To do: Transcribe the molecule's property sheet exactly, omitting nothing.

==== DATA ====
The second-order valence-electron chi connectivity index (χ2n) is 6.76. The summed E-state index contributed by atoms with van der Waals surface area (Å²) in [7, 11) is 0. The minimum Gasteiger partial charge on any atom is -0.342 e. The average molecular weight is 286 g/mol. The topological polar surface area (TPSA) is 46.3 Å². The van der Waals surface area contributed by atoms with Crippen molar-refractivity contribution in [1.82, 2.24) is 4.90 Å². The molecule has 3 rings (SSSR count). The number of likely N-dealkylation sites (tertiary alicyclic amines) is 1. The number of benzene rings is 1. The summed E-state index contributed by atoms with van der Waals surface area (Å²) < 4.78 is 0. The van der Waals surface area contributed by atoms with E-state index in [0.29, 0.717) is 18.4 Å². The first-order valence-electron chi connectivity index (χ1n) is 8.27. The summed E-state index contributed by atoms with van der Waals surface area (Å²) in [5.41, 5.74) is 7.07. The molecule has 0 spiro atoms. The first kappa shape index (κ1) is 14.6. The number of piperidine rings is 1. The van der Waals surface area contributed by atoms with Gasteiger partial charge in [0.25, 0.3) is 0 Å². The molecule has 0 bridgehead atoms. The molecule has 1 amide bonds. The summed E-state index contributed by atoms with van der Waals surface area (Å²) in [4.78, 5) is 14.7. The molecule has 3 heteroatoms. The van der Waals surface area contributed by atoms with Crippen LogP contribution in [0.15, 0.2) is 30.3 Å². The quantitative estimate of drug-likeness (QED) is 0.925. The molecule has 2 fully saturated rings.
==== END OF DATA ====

The second-order valence-electron chi connectivity index (χ2n) is 6.76. The summed E-state index contributed by atoms with van der Waals surface area (Å²) in [7, 11) is 0. The minimum Gasteiger partial charge on any atom is -0.342 e. The average molecular weight is 286 g/mol. The topological polar surface area (TPSA) is 46.3 Å². The van der Waals surface area contributed by atoms with Crippen molar-refractivity contribution in [1.82, 2.24) is 4.90 Å². The molecule has 3 rings (SSSR count). The number of likely N-dealkylation sites (tertiary alicyclic amines) is 1. The number of benzene rings is 1. The summed E-state index contributed by atoms with van der Waals surface area (Å²) < 4.78 is 0. The van der Waals surface area contributed by atoms with E-state index in [0.29, 0.717) is 18.4 Å². The first-order valence-electron chi connectivity index (χ1n) is 8.27. The summed E-state index contributed by atoms with van der Waals surface area (Å²) in [5.41, 5.74) is 7.07. The molecule has 0 spiro atoms. The first kappa shape index (κ1) is 14.6. The number of piperidine rings is 1. The van der Waals surface area contributed by atoms with Gasteiger partial charge in [0.25, 0.3) is 0 Å². The molecule has 0 bridgehead atoms. The molecule has 1 amide bonds. The summed E-state index contributed by atoms with van der Waals surface area (Å²) in [4.78, 5) is 14.7. The molecule has 3 heteroatoms. The van der Waals surface area contributed by atoms with Crippen LogP contribution in [0.15, 0.2) is 30.3 Å². The quantitative estimate of drug-likeness (QED) is 0.925. The molecule has 2 fully saturated rings.